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Old Mother West Wind by Thornton W. Burgess

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Etext created by Eve Sobol, South Bend, Indiana, USA

OLD MOTHER WEST WIND

by Thornton W. Burgess

TO MY MOTHER TO WHOM I OWE SO MUCH AND TO MY LITTLE SON WHOSE
LOVE OF STORIES INSPIRED THESE TALES THIS LITTLE VOLUME IS
AFFECTIONATELY DEDICATED.

CONTENTS:

CHAPTER

I. MRS. REDWING'S SPECKLED EGG

II. WHY GRANDFATHER FROG HAS NO TAIL

III. HOW REDDY FOX WAS SURPRISED

IV. WHY JIMMY SKUNK WEARS STRIPES

V. THE WILFUL LITTLE BREEZE

VI. REDDY FOX GOES FISHING

VII. JIMMY SKUNK LOOKS FOR BEETLES

VIII. BILLY MINK'S SWIMMING PARTY

IX. PETER RABBIT PLAYS A JOKE

X. HOW SAMMY JAY WAS FOUND OUT

XI. JERRY MUSKRAT'S PARTY

XII. BOBBY COON AND REDDY FOX PLAY TRICKS

XIII. JOHNNY CHUCK FINDS THE BEST THING IN THE WORLD

XIV. LITTLE JOE OTTER'S SLIPPERY SLIDE

XV. THE TALE OF TOMMY TROUT WHO DIDN'T MIND

XVI. SPOTTY THE TURTLE WINS A RACE

CHAPTER I. MRS. REDWING'S SPECKLED EGG

Old Mother West Wind came down from the Purple Hills in the
golden light of the early morning. Over her shoulders was slung a
bag--a great big bag--and in the bag were all of Old Mother West
Wind's children, the Merry Little Breezes.

Old Mother West Wind came down from the Purple Hills to the Green
Meadows and as she walked she crooned a song:

"Ships upon the ocean wait;
I must hurry, hurry on!
Mills are idle if I'm late;
I must hurry, hurry on."

When she reached the Green Meadows Old Mother West Wind opened
her bag, turned it upside down and shook it. Out tumbled all the
Merry Little Breezes and began to spin round and round for very
joy, for you see they were to lay in the Green Meadows all day
long until Old Mother West Wind should come back at night and
take them all to their home behind the Purple Hills.

First they raced over to see Johnny Chuck. They found Johnny
Chuck sitting just outside his door eating his breakfast. One,
for very mischief, snatched right out of Johnny Chuck's mouth the
green leaf of corn he was eating, and ran away with it. Another
playfully pulled his whiskers, while a third rumpled up his hair.

Johnny Chuck pretended to be very cross indeed, but really he
didn't mind a bit, for Johnny Chuck loved the Merry Little
Breezes and played with them everyday.

And if they teased Johnny Chuck they were good to him, too. When
they saw Farmer Brown coming across the Green Meadows with a gun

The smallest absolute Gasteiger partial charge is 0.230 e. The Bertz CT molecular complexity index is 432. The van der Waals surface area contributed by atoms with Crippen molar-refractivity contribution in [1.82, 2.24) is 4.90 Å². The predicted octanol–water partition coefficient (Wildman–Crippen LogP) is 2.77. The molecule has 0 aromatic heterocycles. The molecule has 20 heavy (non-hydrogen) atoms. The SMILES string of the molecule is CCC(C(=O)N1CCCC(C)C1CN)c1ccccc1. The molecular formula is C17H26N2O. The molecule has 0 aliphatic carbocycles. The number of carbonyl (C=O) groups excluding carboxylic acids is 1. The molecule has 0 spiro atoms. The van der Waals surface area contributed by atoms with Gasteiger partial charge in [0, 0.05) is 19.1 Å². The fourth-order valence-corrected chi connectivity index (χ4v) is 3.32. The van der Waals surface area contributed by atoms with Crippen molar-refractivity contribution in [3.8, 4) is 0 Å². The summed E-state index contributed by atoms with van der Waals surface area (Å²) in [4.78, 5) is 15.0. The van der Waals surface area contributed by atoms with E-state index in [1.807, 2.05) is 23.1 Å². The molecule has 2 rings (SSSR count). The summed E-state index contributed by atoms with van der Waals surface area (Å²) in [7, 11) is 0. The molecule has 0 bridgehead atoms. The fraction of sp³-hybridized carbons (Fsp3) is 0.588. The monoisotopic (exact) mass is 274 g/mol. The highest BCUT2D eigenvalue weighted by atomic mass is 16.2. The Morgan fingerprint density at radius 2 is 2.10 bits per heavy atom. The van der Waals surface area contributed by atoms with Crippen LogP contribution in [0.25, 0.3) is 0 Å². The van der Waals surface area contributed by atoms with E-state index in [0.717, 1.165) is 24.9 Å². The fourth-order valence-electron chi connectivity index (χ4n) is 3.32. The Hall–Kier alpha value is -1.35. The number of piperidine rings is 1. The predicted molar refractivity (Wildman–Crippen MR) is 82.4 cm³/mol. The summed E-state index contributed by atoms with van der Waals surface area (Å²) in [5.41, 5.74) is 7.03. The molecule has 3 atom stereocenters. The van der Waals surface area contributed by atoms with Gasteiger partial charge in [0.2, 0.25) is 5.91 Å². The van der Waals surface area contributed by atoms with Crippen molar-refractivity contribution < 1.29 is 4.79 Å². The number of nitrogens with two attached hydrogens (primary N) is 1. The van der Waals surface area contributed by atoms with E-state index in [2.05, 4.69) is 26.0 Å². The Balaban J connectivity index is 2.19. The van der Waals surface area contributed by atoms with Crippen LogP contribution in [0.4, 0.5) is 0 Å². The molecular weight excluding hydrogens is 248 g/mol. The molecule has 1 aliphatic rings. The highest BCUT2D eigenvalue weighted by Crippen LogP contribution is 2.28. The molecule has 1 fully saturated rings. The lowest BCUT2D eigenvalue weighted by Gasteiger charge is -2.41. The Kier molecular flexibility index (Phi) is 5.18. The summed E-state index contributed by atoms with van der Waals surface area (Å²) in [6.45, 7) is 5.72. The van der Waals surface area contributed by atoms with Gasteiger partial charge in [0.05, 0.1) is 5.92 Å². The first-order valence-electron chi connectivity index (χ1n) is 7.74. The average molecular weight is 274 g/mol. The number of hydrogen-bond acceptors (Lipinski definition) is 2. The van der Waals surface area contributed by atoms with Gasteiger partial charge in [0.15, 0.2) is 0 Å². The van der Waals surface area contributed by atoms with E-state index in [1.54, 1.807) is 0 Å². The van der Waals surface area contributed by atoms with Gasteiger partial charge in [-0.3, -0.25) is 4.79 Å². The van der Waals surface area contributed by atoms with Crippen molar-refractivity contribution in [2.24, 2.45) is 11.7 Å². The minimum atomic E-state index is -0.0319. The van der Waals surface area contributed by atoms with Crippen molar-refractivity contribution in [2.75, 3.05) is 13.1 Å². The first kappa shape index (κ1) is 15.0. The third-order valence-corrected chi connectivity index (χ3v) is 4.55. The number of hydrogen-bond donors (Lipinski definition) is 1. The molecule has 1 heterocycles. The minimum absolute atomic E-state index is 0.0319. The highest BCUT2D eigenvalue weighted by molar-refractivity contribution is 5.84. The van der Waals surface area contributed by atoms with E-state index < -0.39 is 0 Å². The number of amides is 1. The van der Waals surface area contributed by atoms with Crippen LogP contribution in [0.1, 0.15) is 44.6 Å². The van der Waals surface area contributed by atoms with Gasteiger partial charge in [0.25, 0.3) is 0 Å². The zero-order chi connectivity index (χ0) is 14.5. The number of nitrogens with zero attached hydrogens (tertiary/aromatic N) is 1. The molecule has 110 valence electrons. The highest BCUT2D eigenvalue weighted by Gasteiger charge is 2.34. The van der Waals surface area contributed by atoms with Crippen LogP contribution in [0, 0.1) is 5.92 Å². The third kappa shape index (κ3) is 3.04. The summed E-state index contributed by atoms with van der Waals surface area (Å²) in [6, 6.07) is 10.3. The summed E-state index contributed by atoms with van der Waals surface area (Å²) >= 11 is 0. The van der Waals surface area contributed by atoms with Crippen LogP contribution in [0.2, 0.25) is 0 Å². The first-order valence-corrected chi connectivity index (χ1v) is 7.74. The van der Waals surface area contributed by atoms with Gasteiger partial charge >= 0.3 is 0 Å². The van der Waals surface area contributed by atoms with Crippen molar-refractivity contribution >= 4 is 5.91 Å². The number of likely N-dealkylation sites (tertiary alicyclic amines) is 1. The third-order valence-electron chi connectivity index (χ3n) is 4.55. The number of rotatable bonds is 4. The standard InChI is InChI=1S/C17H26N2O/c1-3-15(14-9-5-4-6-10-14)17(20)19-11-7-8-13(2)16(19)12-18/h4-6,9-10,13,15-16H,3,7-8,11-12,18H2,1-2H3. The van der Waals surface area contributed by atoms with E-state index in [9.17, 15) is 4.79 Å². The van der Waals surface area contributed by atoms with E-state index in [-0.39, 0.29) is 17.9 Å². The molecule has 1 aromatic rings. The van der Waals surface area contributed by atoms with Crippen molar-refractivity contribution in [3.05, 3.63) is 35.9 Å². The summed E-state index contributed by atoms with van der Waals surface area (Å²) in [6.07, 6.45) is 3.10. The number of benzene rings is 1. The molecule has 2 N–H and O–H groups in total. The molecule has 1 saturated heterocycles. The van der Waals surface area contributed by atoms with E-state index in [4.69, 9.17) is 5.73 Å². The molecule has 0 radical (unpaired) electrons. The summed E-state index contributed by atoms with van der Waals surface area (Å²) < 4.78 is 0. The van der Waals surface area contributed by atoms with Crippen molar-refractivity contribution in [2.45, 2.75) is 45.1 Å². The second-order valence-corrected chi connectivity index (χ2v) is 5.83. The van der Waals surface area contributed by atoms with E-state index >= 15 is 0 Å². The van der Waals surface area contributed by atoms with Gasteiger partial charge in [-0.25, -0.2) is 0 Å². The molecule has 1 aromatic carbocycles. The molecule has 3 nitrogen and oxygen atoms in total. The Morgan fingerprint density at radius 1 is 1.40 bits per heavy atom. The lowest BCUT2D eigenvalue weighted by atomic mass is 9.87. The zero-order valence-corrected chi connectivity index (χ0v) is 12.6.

one of them would dance over to Johnny Chuck and whisper to him
that Farmer Brown was coming, and then Johnny Chuck would hide
away, deep down in his snug little house under ground, and Farmer
Brown would wonder and wonder why it was that he never, never
could get near enough to shoot Johnny Chuck. But he never, never
could.

When the Merry Little Breezes left Johnny Chuck they raced across
the Green Meadows to the Smiling Pool to say good morning to
Grandfather Frog who sat on a big lily pad watching for green
flies for breakfast.

"Chug-arum," said Grandfather Frog, which was his way of saying
good morning.

Just then along came a fat green fly and up jumped Grandfather
Frog. When he sat down again on the lily pad the fat green fly
was nowhere to be seen, but Grandfather Frog looked very well
satisfied indeed as he contentedly rubbed his white waistcoat
with one hand.

"What is the news, Grandfather Frog?" cried the Merry Little
Breezes.

"Mrs. Redwing has a new speckled egg in her nest in the
bulrushes," said Grandfather Frog.

"We must see it," cried the Merry Little Breezes, and away they
all ran to the swamp where the bulrushes grow.

Now someone else had heard of Mrs. Redwing's dear little nest in
the bulrushes, and he had started out bright and early that
morning to try and find it, for he wanted to steal the little
speckled eggs just because they were pretty. It was Tommy Brown,
the farmer's boy.

When the Merry Little Breezes reached the swamp where the
bulrushes grow they found poor Mrs. Redwing in great distress.
She was afraid that Tommy Brown would find her dear little nest,
for he was very, very near it, and his eyes were very, very
sharp.

"Oh," cried the Merry Little Breezes, "we must help Mrs. Redwing
save her pretty speckled eggs from bad Tommy Brown!"

So one of the Merry Little Breezes whisked Tommy Brown's old
straw hat off his head over into the Green Meadows. Of course
Tommy ran after it. Just as he stooped to pick it up another
little Breeze ran away with it. Then they took turns, first one
little Breeze, then another little Breeze running away with the
old straw hat just as Tommy Brown would almost get his hands on
it. Down past the Smiling Pool and across the Laughing Brook they
raced and chased the old straw hat, Tommy Brown running after it,
very cross, very red in the face, and breathing very hard. Way